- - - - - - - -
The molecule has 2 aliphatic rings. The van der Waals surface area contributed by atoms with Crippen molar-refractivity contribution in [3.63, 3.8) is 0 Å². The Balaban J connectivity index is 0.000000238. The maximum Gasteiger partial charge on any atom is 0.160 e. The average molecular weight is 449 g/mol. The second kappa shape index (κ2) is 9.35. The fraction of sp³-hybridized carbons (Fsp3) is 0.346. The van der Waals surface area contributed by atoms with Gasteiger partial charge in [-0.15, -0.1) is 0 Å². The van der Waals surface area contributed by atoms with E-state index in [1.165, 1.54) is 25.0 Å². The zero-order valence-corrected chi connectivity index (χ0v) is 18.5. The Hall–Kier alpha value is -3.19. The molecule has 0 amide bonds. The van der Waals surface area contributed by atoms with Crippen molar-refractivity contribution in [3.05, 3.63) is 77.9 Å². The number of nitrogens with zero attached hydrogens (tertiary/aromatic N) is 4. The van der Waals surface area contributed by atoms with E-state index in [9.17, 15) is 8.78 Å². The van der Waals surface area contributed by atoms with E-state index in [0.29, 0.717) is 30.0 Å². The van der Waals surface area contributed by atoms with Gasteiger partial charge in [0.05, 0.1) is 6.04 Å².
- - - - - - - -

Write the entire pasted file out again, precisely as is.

The molecule has 2 aliphatic rings. The van der Waals surface area contributed by atoms with Crippen molar-refractivity contribution in [3.63, 3.8) is 0 Å². The Balaban J connectivity index is 0.000000238. The maximum Gasteiger partial charge on any atom is 0.160 e. The average molecular weight is 449 g/mol. The second kappa shape index (κ2) is 9.35. The fraction of sp³-hybridized carbons (Fsp3) is 0.346. The van der Waals surface area contributed by atoms with Gasteiger partial charge in [-0.15, -0.1) is 0 Å². The van der Waals surface area contributed by atoms with E-state index in [1.165, 1.54) is 25.0 Å². The zero-order valence-corrected chi connectivity index (χ0v) is 18.5. The Hall–Kier alpha value is -3.19. The molecule has 0 amide bonds. The van der Waals surface area contributed by atoms with Crippen molar-refractivity contribution in [3.05, 3.63) is 77.9 Å². The number of nitrogens with zero attached hydrogens (tertiary/aromatic N) is 4. The van der Waals surface area contributed by atoms with E-state index in [9.17, 15) is 8.78 Å². The van der Waals surface area contributed by atoms with E-state index in [0.29, 0.717) is 30.0 Å². The van der Waals surface area contributed by atoms with Gasteiger partial charge in [0.05, 0.1) is 6.04 Å².